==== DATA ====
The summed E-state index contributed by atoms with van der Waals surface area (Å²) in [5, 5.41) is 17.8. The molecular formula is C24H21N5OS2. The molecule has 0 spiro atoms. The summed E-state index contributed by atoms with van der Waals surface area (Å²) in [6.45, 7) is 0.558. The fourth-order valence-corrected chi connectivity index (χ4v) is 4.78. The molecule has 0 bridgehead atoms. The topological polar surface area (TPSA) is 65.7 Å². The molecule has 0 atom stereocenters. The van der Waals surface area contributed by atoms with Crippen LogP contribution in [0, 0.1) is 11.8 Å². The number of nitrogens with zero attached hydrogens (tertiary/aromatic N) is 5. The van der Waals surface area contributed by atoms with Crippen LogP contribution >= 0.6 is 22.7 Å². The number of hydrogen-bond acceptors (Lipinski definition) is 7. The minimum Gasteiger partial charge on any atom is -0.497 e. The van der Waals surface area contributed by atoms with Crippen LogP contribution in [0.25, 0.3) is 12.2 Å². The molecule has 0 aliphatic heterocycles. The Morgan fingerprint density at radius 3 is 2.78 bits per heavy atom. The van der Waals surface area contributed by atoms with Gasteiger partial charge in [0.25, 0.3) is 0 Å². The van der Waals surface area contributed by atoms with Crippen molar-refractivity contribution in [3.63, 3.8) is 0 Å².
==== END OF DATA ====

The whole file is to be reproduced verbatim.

The summed E-state index contributed by atoms with van der Waals surface area (Å²) in [5, 5.41) is 17.8. The molecular formula is C24H21N5OS2. The molecule has 0 spiro atoms. The summed E-state index contributed by atoms with van der Waals surface area (Å²) in [6.45, 7) is 0.558. The fourth-order valence-corrected chi connectivity index (χ4v) is 4.78. The molecule has 0 bridgehead atoms. The topological polar surface area (TPSA) is 65.7 Å². The molecule has 0 atom stereocenters. The van der Waals surface area contributed by atoms with Crippen LogP contribution in [0, 0.1) is 11.8 Å². The number of nitrogens with zero attached hydrogens (tertiary/aromatic N) is 5. The van der Waals surface area contributed by atoms with Crippen LogP contribution >= 0.6 is 22.7 Å². The number of hydrogen-bond acceptors (Lipinski definition) is 7. The minimum Gasteiger partial charge on any atom is -0.497 e. The van der Waals surface area contributed by atoms with Crippen LogP contribution in [0.25, 0.3) is 12.2 Å². The molecule has 0 aliphatic heterocycles. The Morgan fingerprint density at radius 3 is 2.78 bits per heavy atom. The van der Waals surface area contributed by atoms with Gasteiger partial charge in [0.25, 0.3) is 0 Å². The van der Waals surface area contributed by atoms with Crippen molar-refractivity contribution in [3.63, 3.8) is 0 Å².